The Natural History Museum is to launch a new community science project which will see the public collect data and send data on local noise pollution and insect populations.

It is asking members of the public to record five minutes of audio from a local road, capturing both the sounds of nature and human-generated noise, and to note any insects found within ten meters of the recording spot.

The ‘Nature Overheard’ project will launch in April, and follows the museum’s appeal for UK students to share their research questions about the urban environment. The question, ‘how can we make roads better for nature?’ was chosen. A selection of students then worked with the museum’s scientists to codesign the research project.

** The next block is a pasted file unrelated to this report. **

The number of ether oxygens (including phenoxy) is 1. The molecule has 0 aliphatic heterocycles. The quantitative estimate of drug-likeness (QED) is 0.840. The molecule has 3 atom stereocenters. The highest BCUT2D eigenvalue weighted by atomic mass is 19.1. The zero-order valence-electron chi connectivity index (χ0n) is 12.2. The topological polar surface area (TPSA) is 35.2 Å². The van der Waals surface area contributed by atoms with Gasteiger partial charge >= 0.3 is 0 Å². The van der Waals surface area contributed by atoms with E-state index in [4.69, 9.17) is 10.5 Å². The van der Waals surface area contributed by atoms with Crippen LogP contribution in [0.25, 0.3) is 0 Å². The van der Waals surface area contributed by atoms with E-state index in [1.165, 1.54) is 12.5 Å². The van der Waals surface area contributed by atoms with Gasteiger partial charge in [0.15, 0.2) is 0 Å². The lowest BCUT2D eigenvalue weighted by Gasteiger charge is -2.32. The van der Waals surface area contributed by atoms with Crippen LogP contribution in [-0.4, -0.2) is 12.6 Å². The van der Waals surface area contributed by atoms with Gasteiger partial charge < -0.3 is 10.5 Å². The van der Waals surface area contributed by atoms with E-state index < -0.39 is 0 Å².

The team will use the public’s data in their research, which the museum said would be used to support road developers and councils to make roads better for nature.

The data collected from the project will go onto the Museum’s new data platform, the Data Ecosystem, which collects information on the UK’s urban biodiversity.

Natural History Museum wants renovated gardens to be urban nature ‘epicentre’

It is part of the museum’s Urban Nature Project, which also includes the transformation of the Museum’s five-acre gardens in South Kensington into what it calls an “urban nature ‘epicentre”.

The museum was this week announced as the most visited indoor attraction in the UK last year, according to figures from the Association of Leading Visitor Attractions (ALVA).

Natural History Museum most visited UK museum in new visitor report

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